Risk is a fact of life for investors, and learning to manage risk is vital to a healthy investment portfolio. Even federally insured certificates of deposit have interest rate risk, meaning a rise in rates could leave you stuck with below-market earnings until the CD matures. Calculating risk exposure is one of the tools savvy investors use to evaluate and manage risk, with hopes of building wealth over time. That's important because investors who understand the risks they face can make better investment choices, leading to higher returns on investment.
Risk and Exposure
Investors need to understand that risk is the chance that a possible negative event actually will occur. According to Investopedia, this means that there is the chance that adverse financial events will cause you to lose money at some point, as an investor. For example, if you purchase a bond, there is some probability that the bond issuer will default, leaving you out of luck and out of money. A risk exposure calculation tells you how much you are likely to lose due to adverse events so that you can make informed choices with your money.
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Estimating Risk Probability
Before you can calculate risk exposure, you need a reasonable estimate of the probability a risk event will occur. Suppose you are considering investing in a corporate bond. The first thing you might want to do is conduct some research to find out any business risk areas pertaining to the investment, as well as the default risk of the bond. For example, The Economist reports that in early 2021, the corporate bond default rate was 7 percent, but was expected to drop to under 2 percent by spring of 2022.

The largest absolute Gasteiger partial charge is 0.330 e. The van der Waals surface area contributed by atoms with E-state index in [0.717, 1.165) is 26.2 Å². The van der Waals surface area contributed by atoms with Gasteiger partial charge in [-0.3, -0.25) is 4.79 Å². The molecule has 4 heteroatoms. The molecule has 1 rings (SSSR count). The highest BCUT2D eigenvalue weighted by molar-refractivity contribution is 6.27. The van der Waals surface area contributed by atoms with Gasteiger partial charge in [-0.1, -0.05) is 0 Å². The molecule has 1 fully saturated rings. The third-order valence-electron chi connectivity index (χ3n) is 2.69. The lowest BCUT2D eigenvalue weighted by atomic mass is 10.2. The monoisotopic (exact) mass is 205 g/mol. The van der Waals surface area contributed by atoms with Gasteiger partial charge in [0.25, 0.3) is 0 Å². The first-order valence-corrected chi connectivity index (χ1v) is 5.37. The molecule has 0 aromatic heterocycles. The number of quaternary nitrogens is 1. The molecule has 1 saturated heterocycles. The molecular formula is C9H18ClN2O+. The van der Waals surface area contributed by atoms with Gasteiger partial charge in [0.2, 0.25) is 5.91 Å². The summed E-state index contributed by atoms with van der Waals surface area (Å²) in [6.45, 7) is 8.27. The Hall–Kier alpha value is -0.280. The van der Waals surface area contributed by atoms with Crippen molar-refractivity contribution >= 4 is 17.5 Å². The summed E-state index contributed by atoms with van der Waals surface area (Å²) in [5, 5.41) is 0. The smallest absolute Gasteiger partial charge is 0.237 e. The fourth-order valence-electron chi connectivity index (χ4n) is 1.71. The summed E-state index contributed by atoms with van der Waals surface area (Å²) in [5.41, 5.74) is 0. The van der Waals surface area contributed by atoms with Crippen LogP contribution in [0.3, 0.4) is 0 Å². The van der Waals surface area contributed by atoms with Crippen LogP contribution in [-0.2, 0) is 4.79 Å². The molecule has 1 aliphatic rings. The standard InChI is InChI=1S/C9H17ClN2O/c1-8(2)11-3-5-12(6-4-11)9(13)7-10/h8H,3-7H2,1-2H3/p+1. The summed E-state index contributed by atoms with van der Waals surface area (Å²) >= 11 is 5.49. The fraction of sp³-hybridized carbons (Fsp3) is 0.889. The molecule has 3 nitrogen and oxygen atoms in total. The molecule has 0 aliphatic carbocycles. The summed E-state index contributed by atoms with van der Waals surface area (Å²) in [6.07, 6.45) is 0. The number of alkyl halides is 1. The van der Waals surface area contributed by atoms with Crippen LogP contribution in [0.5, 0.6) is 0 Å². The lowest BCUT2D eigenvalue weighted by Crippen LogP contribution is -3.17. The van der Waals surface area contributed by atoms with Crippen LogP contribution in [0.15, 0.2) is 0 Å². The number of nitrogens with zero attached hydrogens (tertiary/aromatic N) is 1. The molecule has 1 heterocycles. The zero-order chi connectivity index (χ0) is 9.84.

This risk exposure example tells us that risk levels are expected to decline over a period of time, which might cause some investors to go ahead and jump in, but cause others to wait a few months until risks are lower. You can find data for financial events and specific industries, like the odds a startup will fail or commercial real estate will fall in value, by using financial publications or government sources, or by asking your broker for assistance.
Risk Exposure Formula
The formula for calculating risk exposure is the total loss if the risk occurs multiplied by the probability that the risk will actually happen. In one risk exposure example, suppose you plan to purchase $10,000 worth of investment grade corporate bonds. Begin by considering what might happen if the issuer defaults. Your loss could amount to the entire $10,000 you initially invested. If the default risk is 2.09 percent at the time of investment, multiplying $10,000 by .0209 gives you a risk exposure of $209.
Evaluating Risk Exposure
Using risk exposure as an investment guide requires some judicious interpretation. For example, an investment with high risk and a low potential loss can yield the same exposure as a low-risk investment with the possibility of a large loss. Another issue to consider is the expected return on the investment. You'll need to make a judgment call as to whether or not the risk exposure is acceptable given the potential profit.
Consider Also: The Difference Between Risk Averse and Risk Neutral, and What is Risk Preference?